Photo by Ehimetalor Unuabona on Unsplash
As change leaders – and most of us are change leaders at some time or another – we can have quite a high appetite for change. When we lead a change, we look to persuade others around us to come along. Yet, what is the effect on our customers and our colleagues of a perceived endless series of changes?
In my previous article on the Matrix Body Farm, I considered how the valuable margin in our work to serve others can be eroded or removed altogether by the growing trend towards micro-control through targets.
There is another unintentional effect that keeps people incompetent, and it is driven by those of us who are change leaders!
Now, we like to think of ourselves as the good guys, the people who change the world for the better. Sure, there may be pain in the journey, but ultimately we tell ourselves that are there to make our organisations better, that this pain we inflict is worth it.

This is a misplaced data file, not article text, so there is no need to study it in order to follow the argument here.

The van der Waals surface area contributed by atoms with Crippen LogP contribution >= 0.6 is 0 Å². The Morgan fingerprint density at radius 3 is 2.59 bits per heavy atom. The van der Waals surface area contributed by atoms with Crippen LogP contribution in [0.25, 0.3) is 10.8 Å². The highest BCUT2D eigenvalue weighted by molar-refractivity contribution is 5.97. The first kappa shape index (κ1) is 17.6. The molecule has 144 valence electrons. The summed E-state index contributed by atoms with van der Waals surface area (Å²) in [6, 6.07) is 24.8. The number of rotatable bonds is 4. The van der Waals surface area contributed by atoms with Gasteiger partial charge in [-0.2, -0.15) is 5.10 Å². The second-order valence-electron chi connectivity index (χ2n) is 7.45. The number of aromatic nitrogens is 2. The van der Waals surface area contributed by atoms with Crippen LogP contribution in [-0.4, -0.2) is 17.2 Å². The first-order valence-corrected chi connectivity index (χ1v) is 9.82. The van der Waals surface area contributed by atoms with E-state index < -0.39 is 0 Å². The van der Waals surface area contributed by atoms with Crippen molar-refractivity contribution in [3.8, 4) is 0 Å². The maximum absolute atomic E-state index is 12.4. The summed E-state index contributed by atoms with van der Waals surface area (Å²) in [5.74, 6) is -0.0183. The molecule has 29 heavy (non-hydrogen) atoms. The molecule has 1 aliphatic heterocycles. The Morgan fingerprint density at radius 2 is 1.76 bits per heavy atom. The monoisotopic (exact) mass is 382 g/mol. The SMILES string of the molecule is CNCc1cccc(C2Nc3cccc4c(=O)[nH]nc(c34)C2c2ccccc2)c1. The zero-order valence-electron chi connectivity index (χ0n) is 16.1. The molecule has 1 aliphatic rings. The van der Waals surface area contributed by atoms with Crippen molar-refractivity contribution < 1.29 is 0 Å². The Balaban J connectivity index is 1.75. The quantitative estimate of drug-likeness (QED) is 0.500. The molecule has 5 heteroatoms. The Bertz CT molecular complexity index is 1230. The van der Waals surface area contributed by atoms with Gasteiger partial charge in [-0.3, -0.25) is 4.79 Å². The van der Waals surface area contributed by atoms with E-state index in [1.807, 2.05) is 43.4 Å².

Well, my wife and I were talking with some friends about the brutalising effects information systems can have on healthcare, when she recalled her time as a receptionist at a doctors’ practice. She is very much a people-focused administrator, so medical receptionist was a good match fit for her at the time. Yet, she said this:
One of the oldest change management models — maps, I call them — comes from Kurt Lewin. It has stood the test of time because this map is simple, yet powerful. Here’s a video from my Leader’s Map Room.
When people say, “I just don’t know what is normal anymore,” and they keep on saying that over time, yes, they are incompetent, but maybe we have made them that way. And we keep them that way. Just when they are just about to discover the new normal, we come along with our next wave of change.
It’s the refreeze of the Lewin Map, that is crucial. If we keep people from entering their own refreeze stage, it’s as if we are keeping them in liquid incompetence, a very uncomfortable place to live and work.
Check out the Leader’s Map Room for more of these maps.